What’s Missing From (Most) Motorsports Marketing

In my line of work, I get to see a lot of marketing. From flyers on windshields to social media updates – yep, that’s marketing even if you’re only selling your own image – we come across thousands of marketing messages each and every day.

And we all know that there are people or companies who get it right, and people who’s marketing falls flat.

It’s not wrong. It’s just there. And we aren’t buying what there is(n’t) selling.

Good marketing determines quite a bit of success in racing.

They might post gate times and ticket prices, or results on race night, just like everyone else. And, even though you might not be sure why, something is missing.

It’s the story.

We racing people are practical. We talk prices. We talk times. We talk weights and pressures and RPMs.

And sometimes we forget that we do it all for a reason that has nothing to do with making a shiny thing go faster.

We are too close to the details to see the bigger picture. And that bigger picture is how we market ourselves, as drivers, and teams, and tracks, and event promoters.

Yes, it’s important to know how to tweet, and to actually do that.

But to think you’re going to build a fan base just by putting up results, gate times and ticket prices is a big mistake. And it’s where I see many racing businesses – frankly, businesses in many markets – fall flat.

Want to nurture a new fan relationship? Want to create a new customer?

Tell me why you race. Tell me what you love about the racing business. Tell me why I should care about you and your product, service or team. 

I have a list of tracks, events, drivers and businesses that I want to work with. I didn’t add them to that list because they won a race or sold a lot of tickets to an event.

That may have been how I found out about them, but it’s not why I’ve followed them over the days, months and years.

It’s not just because of the way they do business – although that’s important. It’s not just because of the work they’re doing and the heart they’re putting into it – although that’s crucial.

It’s because I know about it. I know – at least to some degree – their story.

By the way, you’re one of those people.

Think I’m full of it? Maybe. But if you’re reading this, you’re telling me: I want to make my racing business better. I want to be more successful in racing. I care about my racing future.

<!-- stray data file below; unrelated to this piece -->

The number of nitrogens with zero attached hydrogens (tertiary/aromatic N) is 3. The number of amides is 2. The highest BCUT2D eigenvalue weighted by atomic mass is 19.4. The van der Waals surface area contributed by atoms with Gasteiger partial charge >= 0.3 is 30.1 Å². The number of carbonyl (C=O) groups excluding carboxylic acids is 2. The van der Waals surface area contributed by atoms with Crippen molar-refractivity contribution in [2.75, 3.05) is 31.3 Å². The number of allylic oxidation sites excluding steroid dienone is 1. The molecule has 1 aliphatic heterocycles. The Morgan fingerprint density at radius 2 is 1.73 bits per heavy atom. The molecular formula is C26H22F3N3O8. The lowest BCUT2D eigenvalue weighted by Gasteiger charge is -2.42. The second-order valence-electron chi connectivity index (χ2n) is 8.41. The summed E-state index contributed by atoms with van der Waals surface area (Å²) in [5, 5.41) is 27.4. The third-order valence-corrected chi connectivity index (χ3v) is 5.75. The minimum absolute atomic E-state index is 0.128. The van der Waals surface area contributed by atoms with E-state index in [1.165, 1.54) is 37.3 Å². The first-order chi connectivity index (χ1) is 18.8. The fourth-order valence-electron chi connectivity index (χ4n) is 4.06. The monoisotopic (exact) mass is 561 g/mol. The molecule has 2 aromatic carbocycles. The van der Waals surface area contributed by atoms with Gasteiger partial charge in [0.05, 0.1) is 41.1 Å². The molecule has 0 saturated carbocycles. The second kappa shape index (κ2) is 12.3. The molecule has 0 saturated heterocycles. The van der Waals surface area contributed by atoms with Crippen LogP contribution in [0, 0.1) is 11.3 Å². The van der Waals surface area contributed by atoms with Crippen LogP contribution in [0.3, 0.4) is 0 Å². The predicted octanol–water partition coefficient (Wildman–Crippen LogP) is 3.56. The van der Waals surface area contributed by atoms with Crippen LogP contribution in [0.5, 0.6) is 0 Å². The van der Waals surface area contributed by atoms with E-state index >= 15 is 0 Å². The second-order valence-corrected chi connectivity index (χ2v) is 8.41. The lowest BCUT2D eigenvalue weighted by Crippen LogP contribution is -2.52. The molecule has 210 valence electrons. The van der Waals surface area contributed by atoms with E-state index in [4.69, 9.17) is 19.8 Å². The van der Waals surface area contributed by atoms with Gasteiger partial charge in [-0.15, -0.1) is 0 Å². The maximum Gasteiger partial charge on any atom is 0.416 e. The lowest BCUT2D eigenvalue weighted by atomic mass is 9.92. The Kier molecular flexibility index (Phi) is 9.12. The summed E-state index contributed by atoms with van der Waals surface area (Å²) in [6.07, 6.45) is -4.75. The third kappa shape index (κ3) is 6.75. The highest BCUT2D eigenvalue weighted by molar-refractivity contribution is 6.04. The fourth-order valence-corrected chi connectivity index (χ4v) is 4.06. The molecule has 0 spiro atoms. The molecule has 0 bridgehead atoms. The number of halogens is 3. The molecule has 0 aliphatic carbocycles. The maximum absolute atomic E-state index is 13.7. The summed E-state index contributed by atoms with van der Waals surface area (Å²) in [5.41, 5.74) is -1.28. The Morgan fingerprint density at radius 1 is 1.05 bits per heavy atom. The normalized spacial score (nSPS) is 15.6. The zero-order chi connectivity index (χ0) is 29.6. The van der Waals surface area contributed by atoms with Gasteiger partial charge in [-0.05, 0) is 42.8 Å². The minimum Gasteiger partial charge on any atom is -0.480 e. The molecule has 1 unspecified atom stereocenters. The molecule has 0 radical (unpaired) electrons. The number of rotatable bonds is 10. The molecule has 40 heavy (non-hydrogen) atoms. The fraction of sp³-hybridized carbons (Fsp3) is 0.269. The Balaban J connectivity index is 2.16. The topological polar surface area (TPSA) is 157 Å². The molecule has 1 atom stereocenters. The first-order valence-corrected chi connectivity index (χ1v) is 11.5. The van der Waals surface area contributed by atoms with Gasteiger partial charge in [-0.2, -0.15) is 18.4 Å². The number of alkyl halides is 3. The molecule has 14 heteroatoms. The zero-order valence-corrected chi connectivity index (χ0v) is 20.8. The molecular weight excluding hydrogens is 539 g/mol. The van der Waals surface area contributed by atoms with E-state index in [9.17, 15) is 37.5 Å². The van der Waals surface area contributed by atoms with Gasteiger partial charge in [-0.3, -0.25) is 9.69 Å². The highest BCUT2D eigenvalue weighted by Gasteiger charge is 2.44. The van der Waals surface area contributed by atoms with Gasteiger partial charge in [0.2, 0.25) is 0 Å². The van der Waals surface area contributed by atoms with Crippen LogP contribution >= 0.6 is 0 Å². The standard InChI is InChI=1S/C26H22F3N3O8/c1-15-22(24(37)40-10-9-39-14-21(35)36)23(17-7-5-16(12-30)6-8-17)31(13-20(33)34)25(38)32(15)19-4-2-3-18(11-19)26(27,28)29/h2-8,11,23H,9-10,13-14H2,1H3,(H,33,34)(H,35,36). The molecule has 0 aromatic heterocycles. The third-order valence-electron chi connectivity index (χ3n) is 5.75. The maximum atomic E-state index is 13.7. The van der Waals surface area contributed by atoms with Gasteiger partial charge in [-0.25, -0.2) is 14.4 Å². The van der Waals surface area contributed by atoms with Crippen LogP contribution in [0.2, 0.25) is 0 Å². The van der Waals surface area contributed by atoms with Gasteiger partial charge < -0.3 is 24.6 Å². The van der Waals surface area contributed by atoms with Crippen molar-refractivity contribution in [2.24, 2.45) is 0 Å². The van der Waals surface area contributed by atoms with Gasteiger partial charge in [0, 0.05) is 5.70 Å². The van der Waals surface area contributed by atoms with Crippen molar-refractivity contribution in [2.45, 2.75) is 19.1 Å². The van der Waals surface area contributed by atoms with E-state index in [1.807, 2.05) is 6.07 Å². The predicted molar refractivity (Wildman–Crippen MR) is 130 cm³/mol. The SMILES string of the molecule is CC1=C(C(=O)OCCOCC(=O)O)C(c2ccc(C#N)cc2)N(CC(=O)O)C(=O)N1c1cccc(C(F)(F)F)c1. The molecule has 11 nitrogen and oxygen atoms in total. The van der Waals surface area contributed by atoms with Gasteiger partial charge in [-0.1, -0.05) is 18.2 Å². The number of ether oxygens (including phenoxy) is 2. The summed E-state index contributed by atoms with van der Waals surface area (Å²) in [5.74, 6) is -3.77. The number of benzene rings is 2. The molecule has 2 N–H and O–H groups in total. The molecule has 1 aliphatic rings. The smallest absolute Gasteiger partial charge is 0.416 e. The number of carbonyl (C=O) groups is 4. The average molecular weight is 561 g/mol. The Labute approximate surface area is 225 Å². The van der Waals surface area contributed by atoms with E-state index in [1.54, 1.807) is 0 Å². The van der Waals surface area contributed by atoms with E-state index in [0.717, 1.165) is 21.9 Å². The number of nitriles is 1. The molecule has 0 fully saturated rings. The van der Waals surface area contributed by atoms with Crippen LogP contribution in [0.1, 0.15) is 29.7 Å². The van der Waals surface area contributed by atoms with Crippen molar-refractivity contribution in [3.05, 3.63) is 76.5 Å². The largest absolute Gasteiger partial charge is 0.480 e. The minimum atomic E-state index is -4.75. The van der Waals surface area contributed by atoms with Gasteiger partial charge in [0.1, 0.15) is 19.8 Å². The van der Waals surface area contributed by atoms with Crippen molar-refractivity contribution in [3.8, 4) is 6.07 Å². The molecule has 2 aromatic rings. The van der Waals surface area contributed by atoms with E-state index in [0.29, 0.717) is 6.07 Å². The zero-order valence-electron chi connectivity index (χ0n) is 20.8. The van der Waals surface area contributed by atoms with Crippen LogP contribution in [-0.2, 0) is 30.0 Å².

That’s a part of your story. And that’s why I’m writing this.

So there.

And, by they other way, how do you do it?

Stop thinking about the practical, and start thinking about the personal. 

Your fans are human beings, and so are you.

Fans come to race tracks to see their favorite drivers. They come to enjoy a night out with their significant other or friends. They come to spend time with their family members or entertain their kids. They come to work on a piece of art – ahem – race car. And they also do that, most likely, with their friends and family members.

Fans determine their favorite drivers for a variety of reasons. It might be because of their paint scheme, the way they drive, or, they way they conduct themselves off the track.

And, I’ll give you a hint, in today’s interconnected human-to-human world, that has become almost more important than anything else.

Because we can see what you’re doing. Or at least what you show us you’re doing.

If you want to connect with your customers, connect them with you and your business. Show us photos of people like us in the stands or at your facility. Tell us the story of how you got into racing or who your favorite driver was as a kid. Give us a tour of your race shop. Snap a photo of your adorable kid or supportive boyfriend scraping mud.

All of those things help us add up who you are. And that’s what we’re buying.

We’re buying you. And we can only do that if you fill in the blanks for us.


P.S. Want more on this topic? Grab another post on why stories matter so much in racing here.

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About the author

Kristin Swartzlander Kristin Swartzlander is passionate about applying business sense to racing 'nonsense' in hopes of growing the sport of dirt track racing. She is a business strategist who works with entrepreneurs and small businesses to help them learn how to use public relations, marketing and social media to achieve their goals. Learn more about social media, marketing and racing sponsorship on the DirtyMouth blog.